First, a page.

‘My uncle is an IAS, and I have understood the examination process better with his guidance. I also met with his fellow officer to prepare with better strategy and information. But sometimes, even with my family’s support, I feel a little overwhelmed, so I cannot even think about the pressure on candidates whose families have no background in education or otherwise.

-An aspirant based in Panipat, Haryana

On top of it, in exams like UPSC, 50 percent of the selected candidates belong to the government officials’ families. According to data from Lal Bahadur Shastri National Academy of Administration (LBSNAA), the country’s top services training academy, the fathers of 166 of the 326 officer trainees (OTs) — 50.9 percent — who took the foundation course in 2019 belonged to government services.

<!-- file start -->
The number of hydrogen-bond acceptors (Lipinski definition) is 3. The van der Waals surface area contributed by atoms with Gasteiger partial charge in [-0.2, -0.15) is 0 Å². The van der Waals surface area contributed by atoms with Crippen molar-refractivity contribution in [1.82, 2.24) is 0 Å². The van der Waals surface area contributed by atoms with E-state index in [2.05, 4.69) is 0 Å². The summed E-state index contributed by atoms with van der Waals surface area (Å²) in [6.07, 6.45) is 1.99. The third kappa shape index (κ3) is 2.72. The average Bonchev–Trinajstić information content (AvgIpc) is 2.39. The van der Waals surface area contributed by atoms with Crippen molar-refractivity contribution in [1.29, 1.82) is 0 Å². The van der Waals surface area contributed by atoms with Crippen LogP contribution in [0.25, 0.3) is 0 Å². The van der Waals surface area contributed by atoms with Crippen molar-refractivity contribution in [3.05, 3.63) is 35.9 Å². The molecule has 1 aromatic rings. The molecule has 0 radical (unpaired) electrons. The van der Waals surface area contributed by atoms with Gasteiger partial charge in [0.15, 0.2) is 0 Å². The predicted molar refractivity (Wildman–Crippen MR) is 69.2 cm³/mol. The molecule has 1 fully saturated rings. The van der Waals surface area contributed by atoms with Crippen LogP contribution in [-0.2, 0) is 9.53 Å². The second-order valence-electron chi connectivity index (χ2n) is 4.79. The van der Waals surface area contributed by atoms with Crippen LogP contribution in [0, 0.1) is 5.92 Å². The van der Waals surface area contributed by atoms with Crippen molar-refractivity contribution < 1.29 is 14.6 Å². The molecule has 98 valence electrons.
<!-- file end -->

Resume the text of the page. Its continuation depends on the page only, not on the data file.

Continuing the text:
The disparity doesn’t end at class but is a systematic consequence of hierarchy between caste, class and gender. Historically marginalised castes, economically disadvantaged classes, and systematically discriminated genders face barriers in access to resources, affecting the participation and success of candidates belonging to such groups. Even with the affirmative action of reservations through governmental policies, the gap in the social hierarchy persists as the reproduction of privilege is a factor which stands against the ideal of merit.

Social Validation: power and status